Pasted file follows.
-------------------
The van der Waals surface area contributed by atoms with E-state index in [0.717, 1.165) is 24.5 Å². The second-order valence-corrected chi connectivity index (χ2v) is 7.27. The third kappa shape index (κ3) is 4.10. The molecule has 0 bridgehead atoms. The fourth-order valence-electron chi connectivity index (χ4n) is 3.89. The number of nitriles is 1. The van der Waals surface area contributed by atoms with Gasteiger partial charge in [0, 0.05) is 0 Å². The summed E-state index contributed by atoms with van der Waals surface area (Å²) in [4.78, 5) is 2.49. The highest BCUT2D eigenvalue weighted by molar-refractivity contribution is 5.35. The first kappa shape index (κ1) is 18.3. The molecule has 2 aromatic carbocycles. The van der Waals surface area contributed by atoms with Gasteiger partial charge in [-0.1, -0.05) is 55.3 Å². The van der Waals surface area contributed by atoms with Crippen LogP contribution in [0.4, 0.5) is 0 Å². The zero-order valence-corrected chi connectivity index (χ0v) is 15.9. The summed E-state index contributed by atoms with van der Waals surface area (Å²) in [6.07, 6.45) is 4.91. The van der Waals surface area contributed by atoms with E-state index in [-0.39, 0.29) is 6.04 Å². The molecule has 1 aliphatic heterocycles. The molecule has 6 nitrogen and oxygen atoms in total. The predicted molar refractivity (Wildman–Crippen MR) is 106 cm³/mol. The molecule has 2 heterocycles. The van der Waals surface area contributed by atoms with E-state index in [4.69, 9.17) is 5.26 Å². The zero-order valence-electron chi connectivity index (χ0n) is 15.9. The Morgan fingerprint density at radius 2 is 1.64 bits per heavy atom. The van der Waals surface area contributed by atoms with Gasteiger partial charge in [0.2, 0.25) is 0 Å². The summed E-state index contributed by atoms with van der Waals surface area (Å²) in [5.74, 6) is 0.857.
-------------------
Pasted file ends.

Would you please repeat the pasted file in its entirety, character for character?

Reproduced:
The van der Waals surface area contributed by atoms with E-state index in [0.717, 1.165) is 24.5 Å². The second-order valence-corrected chi connectivity index (χ2v) is 7.27. The third kappa shape index (κ3) is 4.10. The molecule has 0 bridgehead atoms. The fourth-order valence-electron chi connectivity index (χ4n) is 3.89. The number of nitriles is 1. The van der Waals surface area contributed by atoms with Gasteiger partial charge in [0, 0.05) is 0 Å². The summed E-state index contributed by atoms with van der Waals surface area (Å²) in [4.78, 5) is 2.49. The highest BCUT2D eigenvalue weighted by molar-refractivity contribution is 5.35. The first kappa shape index (κ1) is 18.3. The molecule has 2 aromatic carbocycles. The van der Waals surface area contributed by atoms with Gasteiger partial charge in [-0.1, -0.05) is 55.3 Å². The van der Waals surface area contributed by atoms with Crippen LogP contribution in [0.4, 0.5) is 0 Å². The zero-order valence-corrected chi connectivity index (χ0v) is 15.9. The summed E-state index contributed by atoms with van der Waals surface area (Å²) in [6.07, 6.45) is 4.91. The van der Waals surface area contributed by atoms with E-state index in [-0.39, 0.29) is 6.04 Å². The molecule has 1 aliphatic heterocycles. The molecule has 6 nitrogen and oxygen atoms in total. The predicted molar refractivity (Wildman–Crippen MR) is 106 cm³/mol. The molecule has 2 heterocycles. The van der Waals surface area contributed by atoms with E-state index in [4.69, 9.17) is 5.26 Å². The zero-order valence-electron chi connectivity index (χ0n) is 15.9. The Morgan fingerprint density at radius 2 is 1.64 bits per heavy atom. The van der Waals surface area contributed by atoms with Gasteiger partial charge in [0.2, 0.25) is 0 Å². The summed E-state index contributed by atoms with van der Waals surface area (Å²) in [5.74, 6) is 0.857.